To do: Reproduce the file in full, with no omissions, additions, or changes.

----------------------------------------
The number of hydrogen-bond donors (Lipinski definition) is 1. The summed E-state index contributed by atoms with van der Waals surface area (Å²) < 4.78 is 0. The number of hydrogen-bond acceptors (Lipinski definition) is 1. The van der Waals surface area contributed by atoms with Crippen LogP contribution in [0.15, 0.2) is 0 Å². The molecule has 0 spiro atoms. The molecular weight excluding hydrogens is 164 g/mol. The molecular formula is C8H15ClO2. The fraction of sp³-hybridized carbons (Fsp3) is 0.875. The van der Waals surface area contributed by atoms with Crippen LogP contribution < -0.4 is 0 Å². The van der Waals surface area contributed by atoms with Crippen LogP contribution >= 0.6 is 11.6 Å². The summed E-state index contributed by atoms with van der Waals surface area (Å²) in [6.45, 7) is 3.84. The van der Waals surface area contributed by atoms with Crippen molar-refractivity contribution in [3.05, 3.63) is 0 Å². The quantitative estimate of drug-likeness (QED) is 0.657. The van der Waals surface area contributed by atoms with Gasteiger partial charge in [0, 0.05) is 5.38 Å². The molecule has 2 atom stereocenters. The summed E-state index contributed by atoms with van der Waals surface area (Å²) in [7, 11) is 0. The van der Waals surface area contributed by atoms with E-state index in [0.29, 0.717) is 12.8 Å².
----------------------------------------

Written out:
The number of hydrogen-bond donors (Lipinski definition) is 1. The summed E-state index contributed by atoms with van der Waals surface area (Å²) < 4.78 is 0. The number of hydrogen-bond acceptors (Lipinski definition) is 1. The van der Waals surface area contributed by atoms with Crippen LogP contribution in [0.15, 0.2) is 0 Å². The molecule has 0 spiro atoms. The molecular weight excluding hydrogens is 164 g/mol. The molecular formula is C8H15ClO2. The fraction of sp³-hybridized carbons (Fsp3) is 0.875. The van der Waals surface area contributed by atoms with Crippen LogP contribution < -0.4 is 0 Å². The van der Waals surface area contributed by atoms with Crippen LogP contribution >= 0.6 is 11.6 Å². The summed E-state index contributed by atoms with van der Waals surface area (Å²) in [6.45, 7) is 3.84. The van der Waals surface area contributed by atoms with Crippen molar-refractivity contribution in [3.05, 3.63) is 0 Å². The quantitative estimate of drug-likeness (QED) is 0.657. The van der Waals surface area contributed by atoms with Gasteiger partial charge in [0, 0.05) is 5.38 Å². The molecule has 2 atom stereocenters. The summed E-state index contributed by atoms with van der Waals surface area (Å²) in [7, 11) is 0. The van der Waals surface area contributed by atoms with E-state index in [0.29, 0.717) is 12.8 Å².